How do you feel about your body? Do you want to change it? When I look back at photographs of myself when I was sixteen and seventeen I wonder how I wasn't the most confident person in all the land, because despite whatever I thought then, the clarity that comes in looking back shows how amazing I was. I don't think I would have done anything drastic to change that teenage body if I had the chance, but it seems that many teens now have that option and are taking it.
Can you imagine how you'd feel if your teenager came up to you, and instead of requesting concert tickets or a pair of jeans for their birthday, they asked for a tummy tuck or boob job?
Body modification is a touchy subject even when the conversation is limited to adults. It can be dangerous and complications include shitty stuff like death and being close to death and hovering near death, and if procedures aren't done with restraint you can wind up looking and feeling worse than whatever the “problem” was you were trying to correct in the first place. But it's your body and logic dictates that humans are entitled to autonomy over their own bodies. But what if the body in question is one currently under your care and required travelling through your sex parts or a shit-ton of paperwork to acquire and also happens to be younger than the jar of bread and butter pickles in the back of your fridge?
Adults modify their bodies through tattoos, surgical procedures, and piercings all the time. Plastic surgery is a huge (and growing) field in medicine, and you can't throw a silicone implant in a crowded room without hitting, well, a silicone implant. If an adult makes the decision to have work done — be it a tummy tuck, a neck lift, or getting a hole punched in their cheek and replaced with a stained glass window – then I say more power to them. Adults have earned the right to make decisions on their own even if those decisions are really stupid. I’ve made decisions some people don’t agree with, like naming one of my children after a "Golden Girls" character and remaining in a relationship with a man who proudly owns the Titanic soundtrack. (And I also have a tattoo.)
My daughter asked for years to have her ears pierced. I married into a culture which typically pierces the ears of female infants, and I didn’t participate. By the time my daughter was out of diapers she had a jewellery box filled with tiny earrings, waiting for the day to be showcased in her little ears. I made her wait until she was ten, old enough (in my view) to care for the holes herself. Then, when she wanted an additional piercing in one ear, I made her wait again until she was 14. I explained that while many piercings will grow over if left unattended, it’s not always the way and one should give serious thought before they poke holes into any part of their body. (Bonus sex talk? CHECK.)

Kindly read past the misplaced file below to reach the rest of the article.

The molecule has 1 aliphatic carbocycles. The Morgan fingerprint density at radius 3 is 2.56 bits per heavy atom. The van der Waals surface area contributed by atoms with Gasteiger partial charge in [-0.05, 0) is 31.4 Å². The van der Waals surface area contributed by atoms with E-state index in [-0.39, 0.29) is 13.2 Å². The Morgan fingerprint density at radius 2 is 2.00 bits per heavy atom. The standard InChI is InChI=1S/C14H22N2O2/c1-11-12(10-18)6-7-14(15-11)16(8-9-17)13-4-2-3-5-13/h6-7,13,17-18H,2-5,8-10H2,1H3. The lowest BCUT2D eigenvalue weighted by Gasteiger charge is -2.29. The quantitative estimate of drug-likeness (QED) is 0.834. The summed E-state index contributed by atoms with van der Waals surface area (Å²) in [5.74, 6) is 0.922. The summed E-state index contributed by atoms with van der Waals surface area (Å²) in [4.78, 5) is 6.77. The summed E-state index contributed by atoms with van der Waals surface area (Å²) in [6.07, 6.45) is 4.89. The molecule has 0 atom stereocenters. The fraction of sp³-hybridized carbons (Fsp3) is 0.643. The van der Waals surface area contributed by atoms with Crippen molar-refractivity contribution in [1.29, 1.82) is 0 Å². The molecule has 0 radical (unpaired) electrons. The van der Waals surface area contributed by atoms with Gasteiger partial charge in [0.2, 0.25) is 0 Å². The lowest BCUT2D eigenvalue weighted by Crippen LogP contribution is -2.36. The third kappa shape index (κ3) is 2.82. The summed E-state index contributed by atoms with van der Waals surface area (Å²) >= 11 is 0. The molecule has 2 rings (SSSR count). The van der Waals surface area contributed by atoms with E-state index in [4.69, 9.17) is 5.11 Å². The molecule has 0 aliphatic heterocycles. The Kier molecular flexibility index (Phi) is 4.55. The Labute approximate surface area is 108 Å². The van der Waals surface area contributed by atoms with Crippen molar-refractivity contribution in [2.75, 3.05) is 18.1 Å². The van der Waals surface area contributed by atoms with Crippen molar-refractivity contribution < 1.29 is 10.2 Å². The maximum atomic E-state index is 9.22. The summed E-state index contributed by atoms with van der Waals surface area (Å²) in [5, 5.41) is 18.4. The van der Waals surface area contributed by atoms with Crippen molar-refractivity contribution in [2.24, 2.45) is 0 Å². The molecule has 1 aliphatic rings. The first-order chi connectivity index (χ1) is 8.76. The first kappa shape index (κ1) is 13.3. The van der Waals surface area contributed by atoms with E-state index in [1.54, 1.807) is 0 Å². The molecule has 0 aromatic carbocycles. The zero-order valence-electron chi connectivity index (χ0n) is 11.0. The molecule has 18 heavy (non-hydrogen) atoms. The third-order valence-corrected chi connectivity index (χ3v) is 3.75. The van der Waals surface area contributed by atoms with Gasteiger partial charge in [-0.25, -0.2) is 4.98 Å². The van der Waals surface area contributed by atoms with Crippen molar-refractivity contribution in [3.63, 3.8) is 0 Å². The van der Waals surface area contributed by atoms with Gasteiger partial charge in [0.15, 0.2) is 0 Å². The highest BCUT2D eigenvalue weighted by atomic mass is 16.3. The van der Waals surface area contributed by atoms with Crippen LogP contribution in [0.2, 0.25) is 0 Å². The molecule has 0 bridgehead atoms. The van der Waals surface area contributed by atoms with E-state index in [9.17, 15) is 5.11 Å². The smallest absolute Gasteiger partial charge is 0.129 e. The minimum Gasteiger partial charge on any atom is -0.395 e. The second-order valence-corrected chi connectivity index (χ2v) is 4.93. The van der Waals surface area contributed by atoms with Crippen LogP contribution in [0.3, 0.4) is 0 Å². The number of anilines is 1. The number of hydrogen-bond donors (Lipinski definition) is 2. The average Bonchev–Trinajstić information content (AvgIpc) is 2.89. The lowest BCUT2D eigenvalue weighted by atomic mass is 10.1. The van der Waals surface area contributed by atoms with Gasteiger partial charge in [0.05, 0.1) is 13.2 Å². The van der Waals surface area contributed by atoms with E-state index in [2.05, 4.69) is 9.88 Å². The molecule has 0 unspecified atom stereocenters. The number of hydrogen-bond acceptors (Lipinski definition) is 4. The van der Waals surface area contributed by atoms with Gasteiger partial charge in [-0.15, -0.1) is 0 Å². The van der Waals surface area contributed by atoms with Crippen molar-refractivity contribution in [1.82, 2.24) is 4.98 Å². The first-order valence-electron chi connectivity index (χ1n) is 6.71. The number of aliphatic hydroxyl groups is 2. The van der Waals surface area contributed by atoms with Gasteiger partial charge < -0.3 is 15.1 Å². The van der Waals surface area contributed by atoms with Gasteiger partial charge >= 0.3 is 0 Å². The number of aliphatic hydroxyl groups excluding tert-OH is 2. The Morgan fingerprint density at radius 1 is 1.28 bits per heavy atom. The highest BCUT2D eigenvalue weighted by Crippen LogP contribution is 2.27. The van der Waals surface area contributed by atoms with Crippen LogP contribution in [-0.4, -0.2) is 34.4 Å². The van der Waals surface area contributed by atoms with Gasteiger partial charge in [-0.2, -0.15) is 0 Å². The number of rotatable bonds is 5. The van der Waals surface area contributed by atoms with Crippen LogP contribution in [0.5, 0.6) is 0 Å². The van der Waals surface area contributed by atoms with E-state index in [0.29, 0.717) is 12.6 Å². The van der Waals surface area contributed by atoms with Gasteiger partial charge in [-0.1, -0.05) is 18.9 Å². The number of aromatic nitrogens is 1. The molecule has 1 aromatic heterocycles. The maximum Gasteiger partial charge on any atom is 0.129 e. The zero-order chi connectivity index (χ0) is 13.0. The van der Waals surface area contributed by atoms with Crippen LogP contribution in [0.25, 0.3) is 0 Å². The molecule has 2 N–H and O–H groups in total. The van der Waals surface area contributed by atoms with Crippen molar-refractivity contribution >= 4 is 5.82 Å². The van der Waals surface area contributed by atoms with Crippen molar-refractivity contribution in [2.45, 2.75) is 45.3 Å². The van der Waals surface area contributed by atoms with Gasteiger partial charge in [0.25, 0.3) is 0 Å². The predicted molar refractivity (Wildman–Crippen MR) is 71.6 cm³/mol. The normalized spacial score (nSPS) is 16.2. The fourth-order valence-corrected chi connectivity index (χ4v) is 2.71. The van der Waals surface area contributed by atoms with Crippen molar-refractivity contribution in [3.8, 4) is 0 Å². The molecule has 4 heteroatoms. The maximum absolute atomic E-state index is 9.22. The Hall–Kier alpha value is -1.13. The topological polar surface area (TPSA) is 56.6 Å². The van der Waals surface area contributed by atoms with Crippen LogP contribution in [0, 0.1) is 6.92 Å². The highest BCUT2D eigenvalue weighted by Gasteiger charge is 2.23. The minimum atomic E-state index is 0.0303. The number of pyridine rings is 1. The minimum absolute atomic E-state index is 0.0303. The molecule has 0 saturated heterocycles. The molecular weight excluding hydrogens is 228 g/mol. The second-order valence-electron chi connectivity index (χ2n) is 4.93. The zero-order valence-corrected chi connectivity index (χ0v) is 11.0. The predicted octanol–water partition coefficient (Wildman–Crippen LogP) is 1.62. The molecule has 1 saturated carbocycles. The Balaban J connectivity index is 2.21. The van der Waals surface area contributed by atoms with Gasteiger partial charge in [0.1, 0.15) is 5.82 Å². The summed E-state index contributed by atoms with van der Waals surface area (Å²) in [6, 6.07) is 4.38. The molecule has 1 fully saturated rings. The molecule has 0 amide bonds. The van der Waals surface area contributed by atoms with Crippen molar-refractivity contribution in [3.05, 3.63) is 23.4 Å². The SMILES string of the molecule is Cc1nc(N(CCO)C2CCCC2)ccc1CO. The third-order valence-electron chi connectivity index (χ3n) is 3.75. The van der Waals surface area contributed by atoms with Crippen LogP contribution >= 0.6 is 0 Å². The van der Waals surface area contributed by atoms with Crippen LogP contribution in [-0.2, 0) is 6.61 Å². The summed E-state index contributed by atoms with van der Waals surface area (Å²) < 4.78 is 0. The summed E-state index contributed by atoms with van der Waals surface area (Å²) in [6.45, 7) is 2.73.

I’m not against piercing, and I’d love a nose piercing myself but the thought of pain keeps me from it. My boobs are plenty big already and I could care less about a little squish on belly because I just don’t care about things like “bikini season” or “being naked in public.” I think people who have beautiful, well-done ink look amazing and I applaud their creativity and dedication to what I believe is an art form. But if my 16-year-old daughter wanted my permission to get a tattoo, the answer would be a don’t-even-have-to-think-about-it NO. I know that there are many mature, responsible, intelligent and self-aware sixteen year-olds who are ready for tattoos — but none of them live in my house. If she had tattoos now they’d be full sleeves of One Direction or a back covered with pug puppies in strollers. And tattoos aren’t something easy to get out of, like jail or a marriage; they are forever things and in my view a sixteen year old should not be making "forever thing" decisions.
As for plastic surgery, that also gets a HELL NO. The only surgeries I’d even give more than a moment of consideration would be those which help to alleviate a medical condition or a physical characteristic which was obvious, unchangeable, and had lasting effect impact on their self esteem. I don’t care if her bra size was a 28 A-, an augmentation would never happen while she’s in my house. I’m talking about things like a rhinosplasty or ear pinning or dermabrasion for severe acne scarring and only if it was a problem for the child, and a serious one at that. The idea of Botox for teens is just ridiculous. Here’s what I would say to a teenager worried about wrinkles: You think you have wrinkles now? Wait until you have a teenager who is worried about wrinkles.